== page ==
Meanwhile, the USMARC project is still in the final planning stages. It will utilize commercial cattle in addition to cattle derived from USMARC projects. The extensive data available will allow correlation of disease resistance results with other USMARC projects, such as feed efficiency and breed interactions.

What are the challenges?

Before a trait can be selected, a measurable and observable phenotype is necessary. In addition, data on the phenotypes must be monitored and collected with reasonable cost and effort. If sufficient phenotypic variation exists in the population, and if the heritability is moderately high, then genetic progress can be made by selecting animals that exhibit the desirable phenotype.

Some traits with simple inheritance are relatively easy to select for when the trait is expressed. For example, if you desire to genetically eliminate horns from your herd, you identify the horned animals and remove them. Easy, right? No, because the polled gene will mask the horned gene when both are present. In this case, available DNA markers allow us to “see” the horned phenotype, and make the selection progress we desire.

Many traditional EPDs were developed and are updated in large part by using data submitted by purebred breeders or collected by breed associations. But unlike weighing calves, can producers correctly identify disease phenotypes?

In the case of BRD, the symptoms can be obvious, but recent feedlot studies indicate that up to a third of animals are misdiagnosed, even by experienced pen riders. The population studies now being conducted on BRD should be useful, along with new DNA technology, in identifying genetic markers to aid in selection.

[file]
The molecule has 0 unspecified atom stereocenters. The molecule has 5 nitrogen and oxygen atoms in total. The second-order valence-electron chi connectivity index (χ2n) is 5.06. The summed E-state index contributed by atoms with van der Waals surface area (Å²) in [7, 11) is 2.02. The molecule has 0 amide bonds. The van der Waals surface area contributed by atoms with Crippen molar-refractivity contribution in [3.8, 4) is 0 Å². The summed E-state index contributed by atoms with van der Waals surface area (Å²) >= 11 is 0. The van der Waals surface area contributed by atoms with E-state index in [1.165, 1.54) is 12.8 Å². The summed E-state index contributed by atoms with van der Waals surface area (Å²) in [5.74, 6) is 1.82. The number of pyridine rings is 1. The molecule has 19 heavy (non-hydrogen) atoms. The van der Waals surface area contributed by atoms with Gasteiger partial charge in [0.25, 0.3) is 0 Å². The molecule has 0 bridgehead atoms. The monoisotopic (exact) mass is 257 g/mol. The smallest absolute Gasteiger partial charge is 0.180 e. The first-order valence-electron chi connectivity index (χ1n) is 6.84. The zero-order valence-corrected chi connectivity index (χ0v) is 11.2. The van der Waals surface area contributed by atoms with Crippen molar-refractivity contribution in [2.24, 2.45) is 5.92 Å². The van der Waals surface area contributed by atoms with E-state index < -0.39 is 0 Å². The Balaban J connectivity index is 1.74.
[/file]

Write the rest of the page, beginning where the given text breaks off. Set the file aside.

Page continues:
But questions remain. Who will collect and analyze the information? And, who will pay for all of this and “own” the information? Stay tuned.

Real-world stress test

Steve Radakovich, Radakovich Cattle Co., Earlham, IA, believes stress is directly related to disease susceptibility. “We (the beef industry) manage cattle to remove stress, so they have no tolerance for stress when it hits them,” he says.

Radakovich has been breeding and selecting cattle that can tolerate Missouri tall fescue using a four-way cross of Hereford, Barzona, Red Angus and Senepol. Calving is in April and May so that breeding is in the worst heat of summer on fescue.

Bulls are developed only on forage. After yearling weights are taken, they go to a summer stress test — living only on fescue, heat and water. Bulls are weighed again in September and ranked for fescue stress resistance.

Radakovich reports that his cows are getting bred and the herd is growing. In fact, most of his stress-adapted bulls aren't even going to Missouri; they're thriving and breeding cows in the deserts and temperature extremes of Nevada.

Has Steve successfully selected for fescue disease tolerance? Maybe not. Perhaps it's all about selecting for stress tolerance.